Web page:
In soccer terms, a “golden goal” is the goal that seals victory for the scoring team. Golden goals always come in sudden-death and knock-out situations, when any score would end the contest.
When it comes to the health care industry and patient-centered care, what does it mean to score the “golden goal?”
Patient -centered care is designed to be respectful to individual patient preferences, and help ensure that patient values are guiding any decisions made by medical staff. Ensuring that all health information is available electronically no matter the location, no matter the platform, and no matter the technology is a key factor in improving quality of care, for every patient.
Solutions that support interoperability and the sharing of information such as: vendor neutral archives (VNA) and enterprise viewers have the potential to be that “golden goal.” It’s a significant part of what makes care truly respectful to patient needs, as fewer tests mean less exposure to radiation from imaging hardware.
Here are 3 ways that interoperability and vendor neutral solutions represent the “golden goal” of patient-based care:
1. Bringing patients and providers together as a team
Soccer teams work in tandem to score the “golden goal.” If anybody is out of place, the scoring chance could be nullified. The same syncing process works with patients and care providers – especially as patients are demanding greater connectivity with their providers.
Carla Smith, executive vice-president of HIMSS North America, notes that this trend will advance further in 2016. “Every patient should be having [personalized, electronic] conversations with their providers,” Smith said. “The ability to safely, securely and effectively transfer health information is pivotal to value-based care. We want patients to be empowered and to embrace ownership of their health.”
VNAs provide a better way to archive, manage and deliver your imaging data without requiring a lot of resources and without locking you into a specific PACS system. And enterprise viewers can provide multi-’ology’ universal viewing that helps enable doctors to securely access diagnostic-grade images and reports from a wide variety of computers and mobile devices, thereby safely connecting caregivers to each other and promoting collaboration between healthcare professionals.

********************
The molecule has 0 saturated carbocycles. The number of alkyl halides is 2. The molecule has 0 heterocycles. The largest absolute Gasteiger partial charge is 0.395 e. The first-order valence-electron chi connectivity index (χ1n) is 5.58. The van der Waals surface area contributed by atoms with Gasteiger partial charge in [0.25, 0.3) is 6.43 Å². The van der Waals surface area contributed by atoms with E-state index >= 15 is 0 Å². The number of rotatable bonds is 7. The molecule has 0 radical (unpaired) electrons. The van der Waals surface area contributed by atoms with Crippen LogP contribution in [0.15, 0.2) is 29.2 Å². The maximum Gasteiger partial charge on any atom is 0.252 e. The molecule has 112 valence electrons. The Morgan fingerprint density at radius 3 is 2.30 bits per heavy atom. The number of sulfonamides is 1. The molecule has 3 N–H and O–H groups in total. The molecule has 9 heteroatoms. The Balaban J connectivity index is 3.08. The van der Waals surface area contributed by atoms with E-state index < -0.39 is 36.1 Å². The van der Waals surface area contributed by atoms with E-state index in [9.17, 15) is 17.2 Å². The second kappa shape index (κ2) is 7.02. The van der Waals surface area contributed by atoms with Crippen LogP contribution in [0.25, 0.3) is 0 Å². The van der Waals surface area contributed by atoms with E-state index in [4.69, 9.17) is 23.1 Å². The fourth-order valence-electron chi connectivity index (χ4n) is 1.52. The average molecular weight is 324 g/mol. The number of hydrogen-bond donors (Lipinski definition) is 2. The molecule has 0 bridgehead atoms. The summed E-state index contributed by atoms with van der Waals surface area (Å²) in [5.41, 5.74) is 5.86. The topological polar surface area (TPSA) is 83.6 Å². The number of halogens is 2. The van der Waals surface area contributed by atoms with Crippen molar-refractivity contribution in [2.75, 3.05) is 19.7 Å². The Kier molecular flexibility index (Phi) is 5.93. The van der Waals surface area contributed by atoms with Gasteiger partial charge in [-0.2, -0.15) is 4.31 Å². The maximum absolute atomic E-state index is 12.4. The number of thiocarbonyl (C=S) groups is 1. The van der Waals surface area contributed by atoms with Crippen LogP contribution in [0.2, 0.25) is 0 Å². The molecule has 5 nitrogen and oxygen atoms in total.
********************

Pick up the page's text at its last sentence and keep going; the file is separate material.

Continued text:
2. Seamless substitutions and line changes
Eventually, players on the field get tired. Line changes and substitutions are needed to insert fresh players into the mix. It’s just as important in patient-centered care for providers to adjust and swap personnel as needed – and to help ensure that any critical data is easily accessible when different providers are added.
The need for seamless image sharing is pronounced with radiology services. A recent peer60 survey indicated that 96% of healthcare providers identified radiology on their list of departments with the greatest need for image sharing. The report added that “there is a growing need to exchange this information across departments and facilities as coordination of care is ‘now a critical component in the effective practice of medicine.’”
Vendor neutral solutions help provide seamless access by consolidating imaging data within a cloud-based architecture, and providing a single point of access across multiple devices. Substitutions and line changes during patient care are less jarring with this process, which helps prevent unnecessary tests and maintains personalized care throughout the transition.
3. Setting up your team for the best possible shot angles
“Golden goals” rarely come easily, but it only takes one well-placed shot to end the game, and teams exploit every possible angle to make that shot.
Compare this process to the search for an accurate diagnosis in medical imaging. When departments are sharing data from the same internal architecture, they can eliminate any ill-advised angles, adopt the best technologies for personalized treatment, and avoid unnecessary testing.
For example, procedures like Digital Breast Tomosynthesis (DBT) can help make it easier to see cancers in dense tissue. However, DBT files can be large and cumbersome to transfer.
DBT can integrate with a VNA to help departments store, load, and navigate complex images across the entire provider infrastructure.
Radiologists, technologists, and management alike can analyze the results from a single workstation without needing to manually transfer large DBT files between storage systems. Advanced breast screening technology, when combined with a centralized storage architecture, can help reduce unneeded testing by catching dense tissue concerns early and easily sharing that data with all relevant parties.
If you’re currently facing off against outdated, quantity-based care models, use these VNA points to score the “golden goal” and achieve true person-based care in your practice.
Discover how McKesson can guide your organization by subscribing to the Medical Imaging Talk blog. And, if you are going to HIMSS, February 29–March 4, visit McKesson Booth #4002 where you can learn more about our vendor-neutral suite of enterprise imaging solutions.